Monday, 29 December 2014

Merry Olde England

I've been posting quite a few Old English songs here during this year's holiday season, primarily because several branches of my family were from rural England and I have an affinity for the music.  Here's yet another, a New Year carol that is thought to have originated in the 17th century in the area of Oxford or Norfolk. It's sung to the tune of "Greensleeves".

The old year now away is fled,
The new year it is entered;
Then let us all our sins down tread,
And joyfully all appear.
Let's merry be this holiday,
And let us run with sport and play,
Hang sorrow, let's cast care away
God send us a happy new year!

For Christ's circumcision this day we keep,
Who for our sins did often weep;
His hands and feet were wounded deep,
And his blessed side, with a spear.
His head they crowned then with thorn,
And at him they did laugh and scorn,
Who for to save our souls was born;
God send us a happy New Year!

And now with New Year's gifts each friend
Unto each other they do send;
God grant we may our lives amend,
And that truth may now appear.
Now like the snake cast off your skin
Of evil thoughts and wicked sin,
And to amend this new year begin:
God send us a merry new year!

And now let all the company
In friendly manner all agree,
For we are here welcome all may see
Unto this jolly good cheer.
I thank my master and my dame,
Which are the founders of the same,
To eat, to drink now is no shame:
God send us a happy new year!

Come lads and lasses every one,
Jack, Tom, Dick, Bess, Mary and Joan,
Let's cut the meat unto the bone,
For welcome you need not fear.
And here for good liquor you shall not lack,
It will whet my brains and strengthen my back;
This jolly good cheer it must go to wrack:
God send us a happy new year!

Come, give's more liquor when I do call,
I'll drink to each one in this hall,
I hope that so loud I must not bawl,
So unto me lend an ear.
Good fortune to my master send,
And to our dame which is our friend,
Lord bless us all, and so I end:
God send us a happy new year!

Sunday, 28 December 2014

Keep Christmas With You

When I was a kid, however many years ago now that was, we had a Christmas tradition of playing certain records while we were putting up the decorations as well as while taking them down.  One song from a Sesame Street holiday album stuck with me, called Keep Christmas With You.  It's rather appropriate, more so now with the younger generation being so occupied with trends and stuff instead of personal relationships.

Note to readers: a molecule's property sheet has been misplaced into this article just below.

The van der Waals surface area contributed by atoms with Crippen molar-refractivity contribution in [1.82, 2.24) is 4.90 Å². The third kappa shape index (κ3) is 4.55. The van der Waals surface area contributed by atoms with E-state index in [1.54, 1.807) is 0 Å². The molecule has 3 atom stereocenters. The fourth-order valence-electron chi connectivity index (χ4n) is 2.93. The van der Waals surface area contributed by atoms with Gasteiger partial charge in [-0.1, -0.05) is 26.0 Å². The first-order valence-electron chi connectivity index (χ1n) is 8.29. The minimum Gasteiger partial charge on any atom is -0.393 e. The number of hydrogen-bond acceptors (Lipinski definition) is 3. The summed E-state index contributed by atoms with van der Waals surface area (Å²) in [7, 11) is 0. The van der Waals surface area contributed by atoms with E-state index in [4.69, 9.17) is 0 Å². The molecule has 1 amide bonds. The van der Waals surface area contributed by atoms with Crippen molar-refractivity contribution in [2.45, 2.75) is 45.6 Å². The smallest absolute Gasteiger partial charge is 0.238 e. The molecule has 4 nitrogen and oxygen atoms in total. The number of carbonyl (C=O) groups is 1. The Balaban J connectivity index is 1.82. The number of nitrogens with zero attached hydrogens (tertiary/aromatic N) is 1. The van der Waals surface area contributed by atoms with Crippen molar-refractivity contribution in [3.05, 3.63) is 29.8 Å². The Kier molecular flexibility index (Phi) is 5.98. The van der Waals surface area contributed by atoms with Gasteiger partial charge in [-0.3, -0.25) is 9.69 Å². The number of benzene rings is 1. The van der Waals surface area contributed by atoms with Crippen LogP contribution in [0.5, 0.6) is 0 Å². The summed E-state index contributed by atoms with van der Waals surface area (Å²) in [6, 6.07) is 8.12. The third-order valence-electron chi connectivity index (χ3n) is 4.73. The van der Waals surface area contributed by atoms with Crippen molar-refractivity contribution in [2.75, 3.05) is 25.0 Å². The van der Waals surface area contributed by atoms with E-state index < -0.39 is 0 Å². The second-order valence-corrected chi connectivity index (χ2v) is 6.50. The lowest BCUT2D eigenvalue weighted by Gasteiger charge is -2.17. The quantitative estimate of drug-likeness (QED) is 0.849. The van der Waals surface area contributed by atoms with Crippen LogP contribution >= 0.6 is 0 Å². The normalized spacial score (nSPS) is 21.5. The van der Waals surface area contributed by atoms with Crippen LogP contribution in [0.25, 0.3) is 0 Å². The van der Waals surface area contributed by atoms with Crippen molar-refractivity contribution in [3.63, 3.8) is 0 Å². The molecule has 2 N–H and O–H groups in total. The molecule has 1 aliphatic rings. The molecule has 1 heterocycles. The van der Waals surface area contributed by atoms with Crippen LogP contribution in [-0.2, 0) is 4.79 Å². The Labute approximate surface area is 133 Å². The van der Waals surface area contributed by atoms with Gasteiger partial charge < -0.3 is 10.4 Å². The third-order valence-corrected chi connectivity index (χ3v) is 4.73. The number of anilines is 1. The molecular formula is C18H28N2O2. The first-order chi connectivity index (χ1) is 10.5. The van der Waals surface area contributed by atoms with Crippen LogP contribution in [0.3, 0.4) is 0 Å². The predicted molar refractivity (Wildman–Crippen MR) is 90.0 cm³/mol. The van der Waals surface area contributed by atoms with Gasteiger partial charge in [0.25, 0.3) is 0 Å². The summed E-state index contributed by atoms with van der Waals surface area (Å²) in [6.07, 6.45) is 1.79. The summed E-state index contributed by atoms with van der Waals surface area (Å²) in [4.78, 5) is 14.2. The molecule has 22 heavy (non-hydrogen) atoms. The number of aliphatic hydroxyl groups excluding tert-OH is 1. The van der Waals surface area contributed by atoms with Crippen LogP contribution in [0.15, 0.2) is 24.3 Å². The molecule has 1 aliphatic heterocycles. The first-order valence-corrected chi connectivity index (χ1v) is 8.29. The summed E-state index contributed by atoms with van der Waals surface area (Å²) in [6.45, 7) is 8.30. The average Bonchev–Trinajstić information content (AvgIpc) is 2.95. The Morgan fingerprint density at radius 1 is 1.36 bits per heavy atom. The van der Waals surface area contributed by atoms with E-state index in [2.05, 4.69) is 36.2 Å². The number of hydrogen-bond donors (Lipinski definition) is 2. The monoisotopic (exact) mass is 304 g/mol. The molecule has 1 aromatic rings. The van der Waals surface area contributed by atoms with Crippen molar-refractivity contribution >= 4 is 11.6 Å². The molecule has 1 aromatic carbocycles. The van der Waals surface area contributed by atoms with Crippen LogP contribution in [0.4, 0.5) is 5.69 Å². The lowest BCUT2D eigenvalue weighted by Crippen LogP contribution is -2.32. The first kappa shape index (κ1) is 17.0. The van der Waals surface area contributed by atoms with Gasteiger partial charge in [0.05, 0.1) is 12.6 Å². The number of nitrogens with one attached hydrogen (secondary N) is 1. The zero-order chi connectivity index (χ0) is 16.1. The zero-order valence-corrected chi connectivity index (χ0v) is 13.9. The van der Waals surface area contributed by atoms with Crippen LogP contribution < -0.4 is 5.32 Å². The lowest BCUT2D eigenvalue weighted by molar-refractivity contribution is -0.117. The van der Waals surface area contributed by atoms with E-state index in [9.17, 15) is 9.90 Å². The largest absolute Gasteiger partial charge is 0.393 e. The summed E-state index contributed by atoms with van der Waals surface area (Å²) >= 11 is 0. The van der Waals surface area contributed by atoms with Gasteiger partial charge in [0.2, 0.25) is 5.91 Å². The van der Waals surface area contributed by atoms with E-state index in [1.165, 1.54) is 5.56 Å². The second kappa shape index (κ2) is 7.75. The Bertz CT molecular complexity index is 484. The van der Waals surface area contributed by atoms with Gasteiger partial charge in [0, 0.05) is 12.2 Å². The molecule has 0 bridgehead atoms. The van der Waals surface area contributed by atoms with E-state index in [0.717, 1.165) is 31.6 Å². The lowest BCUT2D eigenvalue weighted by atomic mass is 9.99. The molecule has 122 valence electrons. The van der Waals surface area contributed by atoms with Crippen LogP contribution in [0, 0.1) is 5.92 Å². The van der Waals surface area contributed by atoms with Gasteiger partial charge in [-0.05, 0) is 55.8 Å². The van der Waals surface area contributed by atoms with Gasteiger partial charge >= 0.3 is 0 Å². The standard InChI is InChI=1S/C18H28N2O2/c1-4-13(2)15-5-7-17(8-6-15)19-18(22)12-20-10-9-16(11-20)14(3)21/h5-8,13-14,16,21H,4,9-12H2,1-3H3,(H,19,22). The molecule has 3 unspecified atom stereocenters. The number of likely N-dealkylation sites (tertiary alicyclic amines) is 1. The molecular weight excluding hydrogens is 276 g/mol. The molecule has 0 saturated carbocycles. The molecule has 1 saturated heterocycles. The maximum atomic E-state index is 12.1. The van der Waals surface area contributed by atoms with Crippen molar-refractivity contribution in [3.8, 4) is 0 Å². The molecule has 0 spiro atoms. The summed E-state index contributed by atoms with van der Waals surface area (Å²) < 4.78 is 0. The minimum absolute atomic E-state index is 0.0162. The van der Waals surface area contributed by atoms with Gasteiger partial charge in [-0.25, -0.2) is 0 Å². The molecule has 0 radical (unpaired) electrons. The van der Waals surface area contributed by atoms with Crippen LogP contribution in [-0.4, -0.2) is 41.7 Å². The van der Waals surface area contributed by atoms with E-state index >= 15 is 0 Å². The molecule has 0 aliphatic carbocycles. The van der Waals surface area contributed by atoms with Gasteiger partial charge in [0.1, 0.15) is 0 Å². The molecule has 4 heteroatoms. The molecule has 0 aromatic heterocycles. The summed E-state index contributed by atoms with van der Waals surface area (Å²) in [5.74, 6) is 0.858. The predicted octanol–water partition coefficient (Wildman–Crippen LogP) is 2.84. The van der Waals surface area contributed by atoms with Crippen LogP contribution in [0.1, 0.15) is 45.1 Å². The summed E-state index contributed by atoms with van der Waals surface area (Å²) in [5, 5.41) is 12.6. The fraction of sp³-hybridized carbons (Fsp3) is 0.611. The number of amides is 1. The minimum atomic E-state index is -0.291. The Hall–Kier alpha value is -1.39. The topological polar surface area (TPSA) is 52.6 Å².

When Christmas time is over and presents put away, don't be sad
There'll be so much to treasure about this Christmas day and the fun we've had
So many happy feelings to celebrate with you
And, oh, the good times hurry by so fast.
But even when it's over there's something you can do to make Christmas last

Keep Christmas with you all through the year,
When Christmas is over, you can keep it near.
Think of this Christmas day when Christmas is far away.

Keep Christmas with you all through the year,
When Christmas is over, save some Christmas cheer.
These precious moments, hold them very dear
And keep Christmas with you all through the year.

Christmas means the spirit of giving peace and joy to you,
The goodness of loving, the gladness of living;
These are Christmas too.

So, keep Christmas with you all through the year,
When Christmas is over, save some Christmas cheer.
These precious moments, hold them very dear
And keep Christmas with you all through the year.

Saturday, 27 December 2014

It's Just Stuff

Now that Christmas has passed and we've all indulged in the gifts and the food, I find myself wondering, like Charlie Brown does in the classic Christmas TV special, about the real meaning of the holidays.  Don't get me wrong, I certainly appreciate spending time with family, friends, and loved ones.

But I'm also saddened by the adverts that appear on TV saying that even though we can make better things we have trouble making things better because poverty and homelessness still exist in this rich country of ours.  I have friends who struggle with loneliness, illness, addiction, lack of money, and unemployment.

I've also seen young people crow over their latest "in" video game or toy, but what I really see is just "stuff": a piece of plastic made from non-renewable resources that will eventually be tossed aside in favour of the next "in" thing.  A blogger I follow (garbagefinds.com) writes about his trash-picking in affluent neighbourhoods and what he finds in others' discards is astounding.